·         A workout schedule that peppers easier days between the hard days is also smart, since the body has a couple of days to recover from the last hard workout – provided the easier days are actually easy! 
·         Immediate nutrition and rehydration after a hard workout, as a follow-up to adequate nutrition and hydration during the workout. Eating and drinking are under our own control, and avoiding a fall into a big preventable deficit gives the athlete less to actually recover from.
·         Stretching and meditation can help bring the body back to a calmer place.
·         Chilling out – doing nothing – can have a huge impact.  A person I know painted his house whenever he had a day off from cycling.  He was not feeling very rested. Improvements were negligible. 
·         And, paramount to all of these:  SLEEP!  Human Growth Hormone is specifically released by the brain while sleeping.  There are hosts of metabolic processes that, not surprisingly, happen while asleep, yet athletes often cheat themselves out of this valuable tool. Conversely, when athletes sleep even more than usual their athletic abilities improve.  “Magic,” for sure, but it is difficult to for most folks to simply slow down and go to bed.  Temptations abound. This article from ESPN calls sleep “the new magic pill.” http://www.espn.com/espn/commentary/story/_/id/7765998/for-athletes-sleep-new-magic-pill

Some last words from a variety of coaches that I have spoken with and read:  You can work out hard and long, but you will never be as good as you could have been if you do not take the time to recover. 

I am so excited to announce that I am a part of a four women team that will race across the United States in June – with a goal of less than 7 days.  I am doing team RAAM!  www.raceacrossamerica.org.  Our New England based team is sponsored by Brigham and Women’s Hospital in Boston and the four of us and our entire crew is, collectively, Team Brigham Health.  Back in 2012 I wrote a blog post about taking on a challenge which, because of its motivation, spurred me to work harder than I ever thought I could, and greatly exceeding my expectations.   This race will take the most work of all.  You can likely find me either on the bike (outside or indoors) or in the recliner J  Please check out our team and amazing crew on http://teambrighamhealth.com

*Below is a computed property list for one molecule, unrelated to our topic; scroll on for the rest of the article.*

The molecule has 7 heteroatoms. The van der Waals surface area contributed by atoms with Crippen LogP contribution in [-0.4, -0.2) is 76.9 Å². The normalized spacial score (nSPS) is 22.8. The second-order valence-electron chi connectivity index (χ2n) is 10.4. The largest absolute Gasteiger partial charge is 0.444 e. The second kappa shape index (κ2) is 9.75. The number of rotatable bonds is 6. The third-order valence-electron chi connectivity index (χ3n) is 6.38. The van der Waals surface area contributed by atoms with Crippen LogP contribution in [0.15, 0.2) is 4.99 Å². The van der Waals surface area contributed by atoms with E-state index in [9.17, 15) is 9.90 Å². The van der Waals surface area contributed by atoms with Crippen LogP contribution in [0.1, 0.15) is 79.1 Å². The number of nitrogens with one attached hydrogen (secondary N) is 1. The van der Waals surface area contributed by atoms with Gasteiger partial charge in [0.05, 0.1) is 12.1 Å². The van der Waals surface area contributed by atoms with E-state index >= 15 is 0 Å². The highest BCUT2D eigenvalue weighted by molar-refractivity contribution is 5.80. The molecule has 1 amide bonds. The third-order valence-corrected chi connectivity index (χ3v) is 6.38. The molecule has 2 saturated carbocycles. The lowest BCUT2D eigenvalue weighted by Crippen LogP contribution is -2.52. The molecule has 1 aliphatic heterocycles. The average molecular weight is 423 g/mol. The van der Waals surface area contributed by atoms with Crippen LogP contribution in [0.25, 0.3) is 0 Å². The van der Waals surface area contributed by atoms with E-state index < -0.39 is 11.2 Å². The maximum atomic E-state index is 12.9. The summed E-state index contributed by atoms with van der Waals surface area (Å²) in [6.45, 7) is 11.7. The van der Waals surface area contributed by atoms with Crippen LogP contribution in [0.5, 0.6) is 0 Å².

That post I just mentioned has been reworked to be submitted for publication with Brigham Health.  This is the new and improved version:
   “Truth is stranger than fiction” is a phrase that I often quote.  Mostly, the truths that I refer to are my own.  Pushing myself in some kind of methodical manner has led me to loftyish places where I never imagined being, enabling me to take advantages of opportunities when they emerge. I’d never have imagined that I’d be on a team for the Race Across America, which is going to be the biggest challenge yet, but here I am. Going back to the spring of 2012 I am refreshing my memory about another challenge that I took on, with a surprising – and pleasing – outcome.

In December of 2011 I broke my hip while competing in a Cyclocross race, tipping over in a narrow part of the course while passing another woman who I had lapped.  I cracked the femur at the head and won myself a complete hip replacement.  I also had a crack in my femur below the hip prosthesis, so after the surgery I was restricted to using a walker for 6 weeks and could only put 50% of my weight on that leg.  When I was pronounced “healed,” and my walker taken away, I had to learn how to walk again.  Fun!